Dedicated Le'ilui Nishmat Moshe Ben Bahiya, Morris Shames A'h by His Son Joe
At the end of last week’s parasha, in retaliation for Moshe’s request to free B’nei Yisrael. Pharaoh decided to punish them by withholding the straw to make the bricks, saying, “Now you will not be given straw to make bricks, but your quota of bricks must not diminish!”
Rabbi Frand asks an interesting question. Why didn’t Pharaoh just double their quota of bricks instead of holding back the straw? The answer is that Pharaoh wanted to break the Israelites’ spirit. Had he merely doubled the quota of bricks, they would have been forced to work harder. But by compelling them to find straw to make the bricks, he created a situation of anxiety and distress. Today, when someone has to work hard, they can manage. However, when financial, health, or other worrisome problems are added into the equation, the result is a psychological pressure that can break a person’s spirit! Pharaoh wanted to harm the Jews’ collective mental state.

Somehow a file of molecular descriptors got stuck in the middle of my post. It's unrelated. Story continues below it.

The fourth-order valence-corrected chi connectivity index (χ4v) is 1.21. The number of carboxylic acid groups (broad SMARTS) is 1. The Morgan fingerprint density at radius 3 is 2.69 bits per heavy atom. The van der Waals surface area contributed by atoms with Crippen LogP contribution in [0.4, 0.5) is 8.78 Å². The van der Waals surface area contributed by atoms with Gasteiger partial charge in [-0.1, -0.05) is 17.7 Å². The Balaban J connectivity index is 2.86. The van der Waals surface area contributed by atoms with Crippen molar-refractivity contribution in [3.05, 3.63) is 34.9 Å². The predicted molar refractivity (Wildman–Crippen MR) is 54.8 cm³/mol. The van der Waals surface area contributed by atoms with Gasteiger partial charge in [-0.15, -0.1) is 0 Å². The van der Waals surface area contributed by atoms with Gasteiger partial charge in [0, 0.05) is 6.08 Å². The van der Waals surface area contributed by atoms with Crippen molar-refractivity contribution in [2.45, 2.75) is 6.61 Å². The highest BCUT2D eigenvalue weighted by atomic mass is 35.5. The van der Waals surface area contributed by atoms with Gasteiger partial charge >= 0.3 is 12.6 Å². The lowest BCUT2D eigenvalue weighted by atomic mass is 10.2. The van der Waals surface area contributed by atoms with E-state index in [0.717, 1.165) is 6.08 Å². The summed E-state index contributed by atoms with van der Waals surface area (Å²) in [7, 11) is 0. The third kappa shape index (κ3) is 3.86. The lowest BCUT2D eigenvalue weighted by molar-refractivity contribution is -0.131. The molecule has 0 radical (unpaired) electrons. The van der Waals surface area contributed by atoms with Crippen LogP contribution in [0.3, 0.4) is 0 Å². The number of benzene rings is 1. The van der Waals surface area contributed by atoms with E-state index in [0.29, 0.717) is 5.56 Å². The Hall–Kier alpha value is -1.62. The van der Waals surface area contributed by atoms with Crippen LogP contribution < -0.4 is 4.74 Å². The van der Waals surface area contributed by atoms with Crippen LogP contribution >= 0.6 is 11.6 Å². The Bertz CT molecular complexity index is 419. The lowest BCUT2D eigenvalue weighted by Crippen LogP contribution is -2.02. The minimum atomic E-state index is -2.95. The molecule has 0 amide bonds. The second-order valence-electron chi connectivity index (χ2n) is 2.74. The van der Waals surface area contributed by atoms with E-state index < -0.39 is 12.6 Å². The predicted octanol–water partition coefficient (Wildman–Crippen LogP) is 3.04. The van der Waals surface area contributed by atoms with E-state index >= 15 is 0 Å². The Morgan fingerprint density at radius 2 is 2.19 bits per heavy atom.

Not Just Innocent Bystanders
Hashem gave the Egyptian people straw, so they would have the opportunity to help the Israelites and share with them. But since they refused to help make life even slightly easier for the slaves, Hashem punished the Egyptians for their lack of action. They were not able to say it was just Pharaoh’s fault, since they withheld their materials when the Jewish nation was forced to scrounge. Another commentary goes even further, saying the Egyptian people didn’t let the Israelites have straw to specifically cause dissension among the Hebrews, as they would argue over the straw needed to fill their individual brick quotas. The Mitzriyim felt a perverse joy over watching B’nei Yisrael fight.